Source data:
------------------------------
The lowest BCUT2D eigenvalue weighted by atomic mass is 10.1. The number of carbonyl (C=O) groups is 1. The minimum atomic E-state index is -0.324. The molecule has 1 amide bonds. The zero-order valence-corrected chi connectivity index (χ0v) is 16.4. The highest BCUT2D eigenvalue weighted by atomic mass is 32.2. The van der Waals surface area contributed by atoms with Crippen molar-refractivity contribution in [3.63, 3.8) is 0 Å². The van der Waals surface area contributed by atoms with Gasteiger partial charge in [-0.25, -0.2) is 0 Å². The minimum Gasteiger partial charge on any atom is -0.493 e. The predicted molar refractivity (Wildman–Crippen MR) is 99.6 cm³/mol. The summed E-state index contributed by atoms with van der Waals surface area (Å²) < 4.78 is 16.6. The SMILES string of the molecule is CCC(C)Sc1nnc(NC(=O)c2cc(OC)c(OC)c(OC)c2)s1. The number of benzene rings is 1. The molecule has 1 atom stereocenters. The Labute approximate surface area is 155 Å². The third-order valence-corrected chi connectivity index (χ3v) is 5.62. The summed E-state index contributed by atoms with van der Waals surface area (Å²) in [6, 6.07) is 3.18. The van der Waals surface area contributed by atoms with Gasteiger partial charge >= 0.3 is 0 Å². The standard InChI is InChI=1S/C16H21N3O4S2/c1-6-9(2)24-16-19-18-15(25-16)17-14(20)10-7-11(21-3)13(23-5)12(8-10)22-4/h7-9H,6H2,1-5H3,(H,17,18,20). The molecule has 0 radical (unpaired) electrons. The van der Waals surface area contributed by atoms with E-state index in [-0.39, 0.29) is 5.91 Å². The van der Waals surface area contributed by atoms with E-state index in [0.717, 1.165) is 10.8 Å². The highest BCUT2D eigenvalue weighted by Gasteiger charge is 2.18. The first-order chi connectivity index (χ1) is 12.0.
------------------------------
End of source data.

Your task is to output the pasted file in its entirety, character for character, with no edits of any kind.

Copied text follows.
The lowest BCUT2D eigenvalue weighted by atomic mass is 10.1. The number of carbonyl (C=O) groups is 1. The minimum atomic E-state index is -0.324. The molecule has 1 amide bonds. The zero-order valence-corrected chi connectivity index (χ0v) is 16.4. The highest BCUT2D eigenvalue weighted by atomic mass is 32.2. The van der Waals surface area contributed by atoms with Crippen molar-refractivity contribution in [3.63, 3.8) is 0 Å². The van der Waals surface area contributed by atoms with Gasteiger partial charge in [-0.25, -0.2) is 0 Å². The minimum Gasteiger partial charge on any atom is -0.493 e. The predicted molar refractivity (Wildman–Crippen MR) is 99.6 cm³/mol. The summed E-state index contributed by atoms with van der Waals surface area (Å²) < 4.78 is 16.6. The SMILES string of the molecule is CCC(C)Sc1nnc(NC(=O)c2cc(OC)c(OC)c(OC)c2)s1. The number of benzene rings is 1. The molecule has 1 atom stereocenters. The Labute approximate surface area is 155 Å². The third-order valence-corrected chi connectivity index (χ3v) is 5.62. The summed E-state index contributed by atoms with van der Waals surface area (Å²) in [6, 6.07) is 3.18. The van der Waals surface area contributed by atoms with Gasteiger partial charge >= 0.3 is 0 Å². The standard InChI is InChI=1S/C16H21N3O4S2/c1-6-9(2)24-16-19-18-15(25-16)17-14(20)10-7-11(21-3)13(23-5)12(8-10)22-4/h7-9H,6H2,1-5H3,(H,17,18,20). The molecule has 0 radical (unpaired) electrons. The van der Waals surface area contributed by atoms with E-state index in [-0.39, 0.29) is 5.91 Å². The van der Waals surface area contributed by atoms with E-state index in [0.717, 1.165) is 10.8 Å². The highest BCUT2D eigenvalue weighted by Gasteiger charge is 2.18. The first-order chi connectivity index (χ1) is 12.0.